by Jane & Wilson Grahame
- Get the leaves off the lawn and into the compost. Your slug population and disease will be less next spring.
- There is still time to plant bulbs. This is an excellent time to plant trees & shrubs, particularly winter blooming shrubs, i.e. witch hazel, Pink Dawn Viburnum, Sarcococca (Sweet Box) and early blooming Camellias.
- Spray roses and fruit trees with lime sulphur as soon as the leaves have fallen.
- Clean up carefully under the plants.
- Check stakes on trees & roses to protect them from winter storm or snow load damage.
- Mulch marginally hardy plants such as cistus (Rock Rose) and caryopteris (Blue Beard). Keep mulch away from base of woody stem to prevent disease at stem.
- Dig over beds of clay soil when moist – frost will break up the clay.
- Don’t dig over good soil – winter rains will compact it and wash away nutrients.
- Spread Dolomite lime around lime lovers such as lilacs.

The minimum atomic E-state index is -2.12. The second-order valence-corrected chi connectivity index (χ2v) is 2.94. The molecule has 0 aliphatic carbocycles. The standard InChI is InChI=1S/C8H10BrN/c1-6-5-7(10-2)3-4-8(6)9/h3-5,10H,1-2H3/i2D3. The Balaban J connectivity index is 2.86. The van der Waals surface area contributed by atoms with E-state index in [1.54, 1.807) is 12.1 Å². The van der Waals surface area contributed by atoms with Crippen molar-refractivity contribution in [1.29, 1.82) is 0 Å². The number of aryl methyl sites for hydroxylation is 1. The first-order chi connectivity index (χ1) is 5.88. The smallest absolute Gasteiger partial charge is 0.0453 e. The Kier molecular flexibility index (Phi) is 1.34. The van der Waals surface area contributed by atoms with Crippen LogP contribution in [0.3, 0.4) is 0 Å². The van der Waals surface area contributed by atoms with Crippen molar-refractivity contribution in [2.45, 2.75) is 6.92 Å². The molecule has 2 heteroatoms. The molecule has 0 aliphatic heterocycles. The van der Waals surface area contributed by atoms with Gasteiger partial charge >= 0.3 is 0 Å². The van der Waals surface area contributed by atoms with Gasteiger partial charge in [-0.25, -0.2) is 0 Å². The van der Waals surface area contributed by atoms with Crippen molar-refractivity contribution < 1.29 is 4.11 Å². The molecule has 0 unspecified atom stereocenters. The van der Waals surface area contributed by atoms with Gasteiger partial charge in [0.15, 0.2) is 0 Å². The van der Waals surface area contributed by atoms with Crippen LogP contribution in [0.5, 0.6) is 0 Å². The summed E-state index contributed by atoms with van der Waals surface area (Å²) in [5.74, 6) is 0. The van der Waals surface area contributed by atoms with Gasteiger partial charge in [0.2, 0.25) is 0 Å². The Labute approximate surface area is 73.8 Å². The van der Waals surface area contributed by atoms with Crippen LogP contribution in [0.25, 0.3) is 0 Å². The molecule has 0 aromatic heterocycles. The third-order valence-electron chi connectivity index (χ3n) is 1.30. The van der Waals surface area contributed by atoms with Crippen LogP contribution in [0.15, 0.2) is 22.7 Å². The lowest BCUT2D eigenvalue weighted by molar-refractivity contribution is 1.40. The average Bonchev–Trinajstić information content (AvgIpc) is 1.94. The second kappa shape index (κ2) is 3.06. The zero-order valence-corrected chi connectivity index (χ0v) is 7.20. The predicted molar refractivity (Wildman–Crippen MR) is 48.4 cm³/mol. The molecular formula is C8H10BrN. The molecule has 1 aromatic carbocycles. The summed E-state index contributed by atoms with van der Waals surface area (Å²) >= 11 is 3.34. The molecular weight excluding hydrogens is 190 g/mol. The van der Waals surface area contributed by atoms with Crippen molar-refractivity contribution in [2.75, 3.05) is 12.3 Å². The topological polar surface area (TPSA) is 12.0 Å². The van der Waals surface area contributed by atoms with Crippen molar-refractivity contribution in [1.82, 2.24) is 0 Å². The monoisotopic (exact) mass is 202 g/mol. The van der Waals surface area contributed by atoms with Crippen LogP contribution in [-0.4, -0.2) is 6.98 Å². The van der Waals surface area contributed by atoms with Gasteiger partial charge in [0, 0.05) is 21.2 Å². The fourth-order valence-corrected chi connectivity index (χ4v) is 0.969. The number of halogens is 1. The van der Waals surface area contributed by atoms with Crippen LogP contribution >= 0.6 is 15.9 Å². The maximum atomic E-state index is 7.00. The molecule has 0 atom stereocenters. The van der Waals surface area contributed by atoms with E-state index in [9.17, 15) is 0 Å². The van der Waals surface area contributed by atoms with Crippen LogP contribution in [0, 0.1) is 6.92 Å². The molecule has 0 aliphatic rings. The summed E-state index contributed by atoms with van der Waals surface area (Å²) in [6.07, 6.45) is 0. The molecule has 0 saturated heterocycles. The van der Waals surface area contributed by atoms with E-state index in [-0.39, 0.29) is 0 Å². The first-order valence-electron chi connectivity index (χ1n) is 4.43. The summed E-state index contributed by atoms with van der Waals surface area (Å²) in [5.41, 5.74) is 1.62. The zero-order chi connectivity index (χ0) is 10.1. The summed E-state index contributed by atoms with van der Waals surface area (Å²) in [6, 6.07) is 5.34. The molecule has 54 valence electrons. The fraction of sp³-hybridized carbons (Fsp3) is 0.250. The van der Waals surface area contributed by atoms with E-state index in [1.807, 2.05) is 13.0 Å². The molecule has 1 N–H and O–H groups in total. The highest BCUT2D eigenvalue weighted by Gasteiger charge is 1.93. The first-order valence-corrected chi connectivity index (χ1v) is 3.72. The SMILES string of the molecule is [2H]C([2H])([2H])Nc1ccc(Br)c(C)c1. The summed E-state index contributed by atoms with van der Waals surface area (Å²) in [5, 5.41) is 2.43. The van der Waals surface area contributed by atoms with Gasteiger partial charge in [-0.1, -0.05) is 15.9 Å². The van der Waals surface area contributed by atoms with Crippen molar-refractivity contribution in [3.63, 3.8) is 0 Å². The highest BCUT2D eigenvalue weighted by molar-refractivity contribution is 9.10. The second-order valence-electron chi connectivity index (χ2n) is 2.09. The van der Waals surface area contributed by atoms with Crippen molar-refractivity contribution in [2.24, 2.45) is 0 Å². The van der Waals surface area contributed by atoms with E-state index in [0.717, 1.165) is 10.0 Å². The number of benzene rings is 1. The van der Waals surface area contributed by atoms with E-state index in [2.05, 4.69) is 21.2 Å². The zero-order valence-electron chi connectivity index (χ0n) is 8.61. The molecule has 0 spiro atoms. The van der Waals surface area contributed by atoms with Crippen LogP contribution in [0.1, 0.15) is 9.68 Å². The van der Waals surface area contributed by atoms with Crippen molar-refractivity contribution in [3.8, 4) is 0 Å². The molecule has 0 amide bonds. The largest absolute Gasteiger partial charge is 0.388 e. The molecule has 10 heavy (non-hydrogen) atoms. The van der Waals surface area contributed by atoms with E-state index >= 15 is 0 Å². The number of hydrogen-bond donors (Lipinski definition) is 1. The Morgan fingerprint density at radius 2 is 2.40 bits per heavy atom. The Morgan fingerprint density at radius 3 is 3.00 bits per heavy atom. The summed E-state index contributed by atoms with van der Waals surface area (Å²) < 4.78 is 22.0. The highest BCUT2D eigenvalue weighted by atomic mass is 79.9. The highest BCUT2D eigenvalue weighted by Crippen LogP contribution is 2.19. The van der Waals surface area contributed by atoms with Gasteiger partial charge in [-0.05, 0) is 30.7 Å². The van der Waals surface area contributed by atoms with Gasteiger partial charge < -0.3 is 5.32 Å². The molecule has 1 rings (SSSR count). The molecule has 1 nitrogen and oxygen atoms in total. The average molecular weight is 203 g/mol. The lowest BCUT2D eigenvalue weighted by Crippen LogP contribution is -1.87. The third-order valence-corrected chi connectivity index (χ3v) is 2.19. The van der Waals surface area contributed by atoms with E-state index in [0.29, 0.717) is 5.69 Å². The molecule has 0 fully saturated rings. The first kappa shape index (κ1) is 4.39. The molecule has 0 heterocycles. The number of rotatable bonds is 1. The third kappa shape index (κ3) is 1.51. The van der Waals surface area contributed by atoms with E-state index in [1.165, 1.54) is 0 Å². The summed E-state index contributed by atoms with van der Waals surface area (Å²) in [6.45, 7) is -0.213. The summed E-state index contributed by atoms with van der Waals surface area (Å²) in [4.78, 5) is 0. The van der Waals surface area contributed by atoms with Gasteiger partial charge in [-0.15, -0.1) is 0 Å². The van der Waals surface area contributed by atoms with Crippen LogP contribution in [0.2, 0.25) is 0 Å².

- Empty frost tender clay pots, wash and store.
- Drain your irrigation system or have it blown out.
- Drain and store hoses.
- Service lawn equipment.
- Inspect and repair hand tools.
- Mix motor oil with sand in a bucket to clean and oil shovels.
- Organize feeding stations for the birds.
- Give house plants a rest. Cut back on fertilizer and do not over water.
- Clean the gutters.
- Remove all surface plants, e.g. water lettuce, water hyacinths. Otherwise they decompose and you may have algae problems next spring.
- Use a net to keep leaves out of the pond.
- Don’t be tempted to drain the pond. Always leave 30% of the water in.
- If a lot of bottom debris has collected scoop it out and put it in the compost.
- Don’t leave the pump running over the winter. It lowers the temperature at the bottom of the pond. This may damage the fish and the water lilies.
- If the pond freezes never smash the ice. The vibration will kill the fish. Put a pot of boiling water on the ice to melt it.
Posted in Gardening Tips